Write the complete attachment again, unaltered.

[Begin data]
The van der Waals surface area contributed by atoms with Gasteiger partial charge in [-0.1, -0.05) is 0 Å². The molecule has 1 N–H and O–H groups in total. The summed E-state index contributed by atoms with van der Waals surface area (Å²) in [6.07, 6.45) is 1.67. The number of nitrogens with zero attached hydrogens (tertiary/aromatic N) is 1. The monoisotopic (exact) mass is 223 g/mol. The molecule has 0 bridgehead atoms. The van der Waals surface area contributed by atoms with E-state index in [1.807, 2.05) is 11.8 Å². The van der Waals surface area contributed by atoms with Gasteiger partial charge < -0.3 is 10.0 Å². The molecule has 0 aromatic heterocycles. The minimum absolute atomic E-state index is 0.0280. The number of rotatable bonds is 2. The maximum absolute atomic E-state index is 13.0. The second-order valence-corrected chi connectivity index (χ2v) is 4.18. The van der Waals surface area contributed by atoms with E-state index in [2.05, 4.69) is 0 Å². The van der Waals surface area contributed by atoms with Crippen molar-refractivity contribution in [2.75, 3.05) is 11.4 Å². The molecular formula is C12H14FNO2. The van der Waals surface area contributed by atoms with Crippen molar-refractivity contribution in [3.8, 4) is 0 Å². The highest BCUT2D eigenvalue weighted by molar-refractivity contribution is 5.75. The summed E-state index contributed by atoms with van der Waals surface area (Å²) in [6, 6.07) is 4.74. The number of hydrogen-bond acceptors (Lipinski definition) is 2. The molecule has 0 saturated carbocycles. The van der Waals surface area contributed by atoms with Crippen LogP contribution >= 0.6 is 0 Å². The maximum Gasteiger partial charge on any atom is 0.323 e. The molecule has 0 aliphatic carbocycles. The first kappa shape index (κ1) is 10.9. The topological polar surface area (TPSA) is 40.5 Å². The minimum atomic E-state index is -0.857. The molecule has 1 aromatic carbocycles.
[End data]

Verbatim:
The van der Waals surface area contributed by atoms with Gasteiger partial charge in [-0.1, -0.05) is 0 Å². The molecule has 1 N–H and O–H groups in total. The summed E-state index contributed by atoms with van der Waals surface area (Å²) in [6.07, 6.45) is 1.67. The number of nitrogens with zero attached hydrogens (tertiary/aromatic N) is 1. The monoisotopic (exact) mass is 223 g/mol. The molecule has 0 bridgehead atoms. The van der Waals surface area contributed by atoms with E-state index in [1.807, 2.05) is 11.8 Å². The van der Waals surface area contributed by atoms with Gasteiger partial charge < -0.3 is 10.0 Å². The molecule has 0 aromatic heterocycles. The minimum absolute atomic E-state index is 0.0280. The number of rotatable bonds is 2. The maximum absolute atomic E-state index is 13.0. The second-order valence-corrected chi connectivity index (χ2v) is 4.18. The van der Waals surface area contributed by atoms with E-state index in [2.05, 4.69) is 0 Å². The van der Waals surface area contributed by atoms with Crippen molar-refractivity contribution in [2.75, 3.05) is 11.4 Å². The molecular formula is C12H14FNO2. The van der Waals surface area contributed by atoms with Crippen molar-refractivity contribution in [3.8, 4) is 0 Å². The highest BCUT2D eigenvalue weighted by molar-refractivity contribution is 5.75. The summed E-state index contributed by atoms with van der Waals surface area (Å²) in [6, 6.07) is 4.74. The number of hydrogen-bond acceptors (Lipinski definition) is 2. The molecule has 0 saturated carbocycles. The van der Waals surface area contributed by atoms with Crippen LogP contribution >= 0.6 is 0 Å². The maximum Gasteiger partial charge on any atom is 0.323 e. The molecule has 0 aliphatic carbocycles. The first kappa shape index (κ1) is 10.9. The topological polar surface area (TPSA) is 40.5 Å². The minimum atomic E-state index is -0.857. The molecule has 1 aromatic carbocycles.